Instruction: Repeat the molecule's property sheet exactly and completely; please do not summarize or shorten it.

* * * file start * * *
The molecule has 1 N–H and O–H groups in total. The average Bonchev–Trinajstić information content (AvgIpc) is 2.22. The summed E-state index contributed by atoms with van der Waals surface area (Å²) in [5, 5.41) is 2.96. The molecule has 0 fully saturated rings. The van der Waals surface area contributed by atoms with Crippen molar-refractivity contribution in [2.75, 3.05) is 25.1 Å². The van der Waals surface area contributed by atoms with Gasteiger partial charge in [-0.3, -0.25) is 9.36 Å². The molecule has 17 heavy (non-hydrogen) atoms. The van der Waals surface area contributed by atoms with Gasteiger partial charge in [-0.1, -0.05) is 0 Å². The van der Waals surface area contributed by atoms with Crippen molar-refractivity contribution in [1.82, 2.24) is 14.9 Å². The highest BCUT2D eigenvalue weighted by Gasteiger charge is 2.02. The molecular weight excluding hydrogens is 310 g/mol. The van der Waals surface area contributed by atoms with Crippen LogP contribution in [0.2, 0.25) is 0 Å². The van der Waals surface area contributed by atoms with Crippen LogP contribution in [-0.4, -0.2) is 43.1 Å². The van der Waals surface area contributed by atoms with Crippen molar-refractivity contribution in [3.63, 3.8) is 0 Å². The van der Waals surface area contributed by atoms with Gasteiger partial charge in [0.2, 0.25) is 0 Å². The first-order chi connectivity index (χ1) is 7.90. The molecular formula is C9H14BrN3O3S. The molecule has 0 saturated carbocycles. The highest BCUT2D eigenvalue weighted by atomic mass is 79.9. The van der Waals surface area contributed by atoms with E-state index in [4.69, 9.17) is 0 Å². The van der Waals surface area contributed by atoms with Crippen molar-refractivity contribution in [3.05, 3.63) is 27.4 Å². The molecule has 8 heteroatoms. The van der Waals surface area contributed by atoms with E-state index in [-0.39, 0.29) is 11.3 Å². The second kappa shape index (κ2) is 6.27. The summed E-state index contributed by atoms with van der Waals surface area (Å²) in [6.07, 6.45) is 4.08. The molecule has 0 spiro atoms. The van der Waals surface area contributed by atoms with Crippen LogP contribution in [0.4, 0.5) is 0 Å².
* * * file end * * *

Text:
The molecule has 1 N–H and O–H groups in total. The average Bonchev–Trinajstić information content (AvgIpc) is 2.22. The summed E-state index contributed by atoms with van der Waals surface area (Å²) in [5, 5.41) is 2.96. The molecule has 0 fully saturated rings. The van der Waals surface area contributed by atoms with Crippen molar-refractivity contribution in [2.75, 3.05) is 25.1 Å². The van der Waals surface area contributed by atoms with Gasteiger partial charge in [-0.3, -0.25) is 9.36 Å². The molecule has 17 heavy (non-hydrogen) atoms. The van der Waals surface area contributed by atoms with Gasteiger partial charge in [-0.1, -0.05) is 0 Å². The van der Waals surface area contributed by atoms with Crippen molar-refractivity contribution in [1.82, 2.24) is 14.9 Å². The highest BCUT2D eigenvalue weighted by Gasteiger charge is 2.02. The molecular weight excluding hydrogens is 310 g/mol. The van der Waals surface area contributed by atoms with Crippen LogP contribution in [0.2, 0.25) is 0 Å². The van der Waals surface area contributed by atoms with Crippen LogP contribution in [-0.4, -0.2) is 43.1 Å². The van der Waals surface area contributed by atoms with Crippen molar-refractivity contribution in [3.63, 3.8) is 0 Å². The van der Waals surface area contributed by atoms with Gasteiger partial charge in [0.2, 0.25) is 0 Å². The first-order chi connectivity index (χ1) is 7.90. The molecular formula is C9H14BrN3O3S. The molecule has 0 saturated carbocycles. The highest BCUT2D eigenvalue weighted by atomic mass is 79.9. The van der Waals surface area contributed by atoms with E-state index in [4.69, 9.17) is 0 Å². The van der Waals surface area contributed by atoms with Crippen molar-refractivity contribution in [3.05, 3.63) is 27.4 Å². The molecule has 8 heteroatoms. The van der Waals surface area contributed by atoms with E-state index in [-0.39, 0.29) is 11.3 Å². The second kappa shape index (κ2) is 6.27. The summed E-state index contributed by atoms with van der Waals surface area (Å²) in [6.07, 6.45) is 4.08. The molecule has 0 spiro atoms. The van der Waals surface area contributed by atoms with Crippen LogP contribution in [0.4, 0.5) is 0 Å².